Clarence Armstrong Seward was born in New York in October of 1828. But at seven-years-old, Clarence lost both his parents, so his uncle William H. Seward took him under wing. William would later serve as the Secretary of State under the presidency of Abraham Lincoln.
After graduating from Hobart College in 1848, Clarence studied law at Auburn. By 1854 he moved to New York City and became a partner at Blatchford, Seward, Griswold & Da Costa, which grew to be one of the most prominent law firms in the city. Specializing in patent law and the law of common carriers, Seward primarily represented railroad and industrial interests, but he also served as Judge Advocate General to New York from 1856 to 1860.
Concurrent with President Lincoln’s assassination in April of 1865, was an attack on William H. Seward. Although he would survive the assault, his injuries prevented William from returning to his post. So for the first part of President Johnson’s term, Clarence was called upon to fill the position as Assistant Secretary of State. Clarence quickly proved his ability and earned a notable reputation.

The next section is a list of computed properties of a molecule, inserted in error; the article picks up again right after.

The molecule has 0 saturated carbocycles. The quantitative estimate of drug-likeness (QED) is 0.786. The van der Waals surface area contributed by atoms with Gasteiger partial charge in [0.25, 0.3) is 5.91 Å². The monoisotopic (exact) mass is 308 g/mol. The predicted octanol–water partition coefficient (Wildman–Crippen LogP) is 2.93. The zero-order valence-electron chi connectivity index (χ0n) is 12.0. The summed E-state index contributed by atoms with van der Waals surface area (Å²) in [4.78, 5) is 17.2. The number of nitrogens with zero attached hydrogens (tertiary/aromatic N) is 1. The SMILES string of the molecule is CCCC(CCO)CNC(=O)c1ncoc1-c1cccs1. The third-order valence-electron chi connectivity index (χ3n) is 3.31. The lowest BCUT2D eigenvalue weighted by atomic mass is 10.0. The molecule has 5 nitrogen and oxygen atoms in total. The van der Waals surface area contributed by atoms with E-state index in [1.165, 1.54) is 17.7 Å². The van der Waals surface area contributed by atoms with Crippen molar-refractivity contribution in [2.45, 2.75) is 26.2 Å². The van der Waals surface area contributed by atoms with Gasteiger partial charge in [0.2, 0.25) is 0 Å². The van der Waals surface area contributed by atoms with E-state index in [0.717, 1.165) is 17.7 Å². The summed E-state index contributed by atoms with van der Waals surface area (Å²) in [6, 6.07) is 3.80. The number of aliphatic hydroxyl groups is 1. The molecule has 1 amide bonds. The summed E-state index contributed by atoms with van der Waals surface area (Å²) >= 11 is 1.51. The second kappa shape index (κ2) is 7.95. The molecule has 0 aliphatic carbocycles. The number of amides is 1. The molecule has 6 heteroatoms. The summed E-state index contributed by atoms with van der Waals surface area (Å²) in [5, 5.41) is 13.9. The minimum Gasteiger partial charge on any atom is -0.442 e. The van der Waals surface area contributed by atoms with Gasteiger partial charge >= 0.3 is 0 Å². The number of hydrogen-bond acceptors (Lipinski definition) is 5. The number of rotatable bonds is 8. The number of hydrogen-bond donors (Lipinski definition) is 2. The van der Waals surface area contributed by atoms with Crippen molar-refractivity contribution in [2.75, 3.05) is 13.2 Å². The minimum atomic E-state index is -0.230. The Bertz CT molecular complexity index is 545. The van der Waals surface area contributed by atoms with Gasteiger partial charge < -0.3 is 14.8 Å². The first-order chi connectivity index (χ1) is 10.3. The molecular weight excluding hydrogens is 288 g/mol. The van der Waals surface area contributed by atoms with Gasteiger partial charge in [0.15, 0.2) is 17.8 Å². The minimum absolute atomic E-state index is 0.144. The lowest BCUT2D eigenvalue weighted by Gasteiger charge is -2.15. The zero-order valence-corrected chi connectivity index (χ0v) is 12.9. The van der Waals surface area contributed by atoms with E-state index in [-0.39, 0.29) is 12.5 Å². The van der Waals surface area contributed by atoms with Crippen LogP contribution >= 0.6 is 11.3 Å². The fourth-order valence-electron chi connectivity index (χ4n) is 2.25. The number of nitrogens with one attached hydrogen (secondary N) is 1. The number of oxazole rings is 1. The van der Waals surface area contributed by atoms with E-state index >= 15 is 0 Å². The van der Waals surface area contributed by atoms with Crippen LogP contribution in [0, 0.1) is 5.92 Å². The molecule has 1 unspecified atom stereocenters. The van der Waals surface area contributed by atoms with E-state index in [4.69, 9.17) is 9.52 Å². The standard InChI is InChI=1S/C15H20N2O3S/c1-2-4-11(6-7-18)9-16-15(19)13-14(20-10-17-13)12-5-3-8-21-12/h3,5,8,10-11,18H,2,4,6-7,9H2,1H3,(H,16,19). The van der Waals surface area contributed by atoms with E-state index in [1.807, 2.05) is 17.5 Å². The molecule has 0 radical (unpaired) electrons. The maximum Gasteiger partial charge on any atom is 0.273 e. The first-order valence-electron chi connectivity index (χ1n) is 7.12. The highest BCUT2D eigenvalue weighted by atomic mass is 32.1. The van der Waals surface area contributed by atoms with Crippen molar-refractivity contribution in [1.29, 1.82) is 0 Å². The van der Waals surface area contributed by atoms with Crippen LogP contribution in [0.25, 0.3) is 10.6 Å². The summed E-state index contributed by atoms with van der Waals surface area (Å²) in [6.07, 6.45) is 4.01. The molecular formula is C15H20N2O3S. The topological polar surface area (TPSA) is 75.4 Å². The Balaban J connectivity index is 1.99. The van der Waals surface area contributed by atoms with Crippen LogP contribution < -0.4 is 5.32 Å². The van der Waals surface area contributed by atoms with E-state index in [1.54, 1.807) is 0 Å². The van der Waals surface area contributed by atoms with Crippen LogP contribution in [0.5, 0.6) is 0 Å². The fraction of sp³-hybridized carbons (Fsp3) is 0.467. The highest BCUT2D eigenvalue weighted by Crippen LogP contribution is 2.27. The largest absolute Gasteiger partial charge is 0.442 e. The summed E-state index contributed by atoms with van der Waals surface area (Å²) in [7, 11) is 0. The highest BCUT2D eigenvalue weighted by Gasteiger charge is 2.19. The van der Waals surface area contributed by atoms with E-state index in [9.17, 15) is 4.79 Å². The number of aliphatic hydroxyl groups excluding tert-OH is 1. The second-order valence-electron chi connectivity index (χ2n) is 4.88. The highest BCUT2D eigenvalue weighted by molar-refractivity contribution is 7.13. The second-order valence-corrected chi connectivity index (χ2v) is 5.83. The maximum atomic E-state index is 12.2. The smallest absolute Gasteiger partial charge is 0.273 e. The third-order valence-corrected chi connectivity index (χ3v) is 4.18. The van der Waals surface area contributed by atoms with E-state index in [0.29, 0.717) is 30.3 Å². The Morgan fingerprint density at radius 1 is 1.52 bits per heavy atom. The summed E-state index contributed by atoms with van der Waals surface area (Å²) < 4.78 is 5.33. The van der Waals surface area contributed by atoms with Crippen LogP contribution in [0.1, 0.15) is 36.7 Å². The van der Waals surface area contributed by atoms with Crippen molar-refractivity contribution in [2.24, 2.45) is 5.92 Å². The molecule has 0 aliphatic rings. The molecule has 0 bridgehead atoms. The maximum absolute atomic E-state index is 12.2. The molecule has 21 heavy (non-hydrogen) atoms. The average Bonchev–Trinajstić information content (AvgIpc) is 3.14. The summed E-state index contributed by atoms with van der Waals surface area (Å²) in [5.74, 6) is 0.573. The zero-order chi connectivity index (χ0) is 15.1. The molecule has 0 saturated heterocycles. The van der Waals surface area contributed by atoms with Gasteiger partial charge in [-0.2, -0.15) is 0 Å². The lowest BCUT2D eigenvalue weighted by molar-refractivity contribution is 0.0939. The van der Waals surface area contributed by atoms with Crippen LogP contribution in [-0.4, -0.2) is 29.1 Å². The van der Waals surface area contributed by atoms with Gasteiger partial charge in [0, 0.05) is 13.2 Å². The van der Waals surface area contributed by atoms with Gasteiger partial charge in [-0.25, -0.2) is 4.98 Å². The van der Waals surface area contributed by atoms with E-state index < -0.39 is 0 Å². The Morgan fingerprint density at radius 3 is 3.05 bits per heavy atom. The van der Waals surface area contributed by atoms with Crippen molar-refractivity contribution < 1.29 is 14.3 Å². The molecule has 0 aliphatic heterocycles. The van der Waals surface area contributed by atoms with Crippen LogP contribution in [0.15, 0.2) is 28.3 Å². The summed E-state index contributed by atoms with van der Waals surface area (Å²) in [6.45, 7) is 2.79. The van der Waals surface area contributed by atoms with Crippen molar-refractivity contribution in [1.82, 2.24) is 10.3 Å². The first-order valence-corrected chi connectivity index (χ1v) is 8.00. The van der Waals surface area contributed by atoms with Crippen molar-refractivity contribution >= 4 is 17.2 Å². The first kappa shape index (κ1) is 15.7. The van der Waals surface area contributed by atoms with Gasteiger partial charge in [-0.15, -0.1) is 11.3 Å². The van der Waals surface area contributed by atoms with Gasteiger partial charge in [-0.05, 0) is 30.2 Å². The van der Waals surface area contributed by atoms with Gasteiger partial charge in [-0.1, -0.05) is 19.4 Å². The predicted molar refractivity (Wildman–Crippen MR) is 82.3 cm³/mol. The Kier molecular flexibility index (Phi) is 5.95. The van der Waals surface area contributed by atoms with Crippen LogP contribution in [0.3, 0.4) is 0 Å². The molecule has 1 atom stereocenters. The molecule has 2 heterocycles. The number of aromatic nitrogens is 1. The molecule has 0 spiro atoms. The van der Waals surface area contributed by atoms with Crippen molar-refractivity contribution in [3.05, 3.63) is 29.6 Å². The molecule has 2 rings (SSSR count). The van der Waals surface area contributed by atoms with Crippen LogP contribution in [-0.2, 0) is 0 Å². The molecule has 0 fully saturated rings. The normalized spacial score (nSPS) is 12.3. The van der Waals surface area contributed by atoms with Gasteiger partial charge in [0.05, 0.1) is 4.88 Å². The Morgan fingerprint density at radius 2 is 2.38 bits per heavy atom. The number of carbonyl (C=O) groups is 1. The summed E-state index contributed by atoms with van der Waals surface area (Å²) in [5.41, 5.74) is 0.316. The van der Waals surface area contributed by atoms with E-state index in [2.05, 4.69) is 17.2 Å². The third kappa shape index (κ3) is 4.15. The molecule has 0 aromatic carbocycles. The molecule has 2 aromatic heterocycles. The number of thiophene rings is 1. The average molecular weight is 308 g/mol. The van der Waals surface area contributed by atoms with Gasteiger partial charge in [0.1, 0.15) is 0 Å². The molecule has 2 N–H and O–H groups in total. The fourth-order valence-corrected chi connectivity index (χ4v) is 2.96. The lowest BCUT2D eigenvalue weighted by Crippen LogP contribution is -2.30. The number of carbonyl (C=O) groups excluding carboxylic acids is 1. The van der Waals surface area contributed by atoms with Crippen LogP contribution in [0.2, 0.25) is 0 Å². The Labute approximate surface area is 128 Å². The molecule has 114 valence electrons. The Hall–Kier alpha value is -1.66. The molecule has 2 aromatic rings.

Later in life, Clarence A. Seward also served as a delegate to the National Republic Convention and as a Presidential Elector. But throughout his life and extensive career, Clarence’s greatest passion was literature. He often drew from his favorite authors—Chaucer, Shakespeare, Spencer, or Milton—in conversation and in his own writings. There was no limit to the subjects Clarence could address, having extended his studies from the arts, music and literature to science, astronomy, history, politics and economics. His broad understanding on every topic nurtured his character and personal charm, so that there was no individual with whom he could not find a common thread.
Clarence Armstrong Seward died on July 24, 1897 from heart failure in Geneva, NY. He lived a full life, gave generously, and dedicated himself to his work.